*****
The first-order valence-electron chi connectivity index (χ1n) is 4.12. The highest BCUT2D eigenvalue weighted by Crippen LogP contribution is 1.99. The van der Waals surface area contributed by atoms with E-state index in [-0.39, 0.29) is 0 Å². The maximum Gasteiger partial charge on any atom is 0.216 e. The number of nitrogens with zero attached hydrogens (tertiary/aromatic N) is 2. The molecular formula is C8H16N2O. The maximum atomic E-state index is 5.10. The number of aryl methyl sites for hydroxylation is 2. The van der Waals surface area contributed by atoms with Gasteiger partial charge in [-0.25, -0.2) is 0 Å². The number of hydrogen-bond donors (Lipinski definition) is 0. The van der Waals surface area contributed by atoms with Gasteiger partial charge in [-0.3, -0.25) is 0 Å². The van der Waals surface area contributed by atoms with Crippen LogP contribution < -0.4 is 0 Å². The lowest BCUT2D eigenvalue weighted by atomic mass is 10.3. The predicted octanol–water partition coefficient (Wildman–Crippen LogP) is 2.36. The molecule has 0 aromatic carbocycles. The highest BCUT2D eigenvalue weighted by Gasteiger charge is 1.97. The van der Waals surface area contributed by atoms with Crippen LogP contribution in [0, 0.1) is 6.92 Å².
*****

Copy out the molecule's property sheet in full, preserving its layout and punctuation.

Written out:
The first-order valence-electron chi connectivity index (χ1n) is 4.12. The highest BCUT2D eigenvalue weighted by Crippen LogP contribution is 1.99. The van der Waals surface area contributed by atoms with E-state index in [-0.39, 0.29) is 0 Å². The maximum Gasteiger partial charge on any atom is 0.216 e. The number of nitrogens with zero attached hydrogens (tertiary/aromatic N) is 2. The molecular formula is C8H16N2O. The maximum atomic E-state index is 5.10. The number of aryl methyl sites for hydroxylation is 2. The van der Waals surface area contributed by atoms with Gasteiger partial charge in [-0.25, -0.2) is 0 Å². The number of hydrogen-bond donors (Lipinski definition) is 0. The van der Waals surface area contributed by atoms with Gasteiger partial charge in [-0.3, -0.25) is 0 Å². The van der Waals surface area contributed by atoms with Crippen LogP contribution < -0.4 is 0 Å². The lowest BCUT2D eigenvalue weighted by atomic mass is 10.3. The predicted octanol–water partition coefficient (Wildman–Crippen LogP) is 2.36. The molecule has 0 aromatic carbocycles. The highest BCUT2D eigenvalue weighted by Gasteiger charge is 1.97. The van der Waals surface area contributed by atoms with Crippen LogP contribution in [0, 0.1) is 6.92 Å².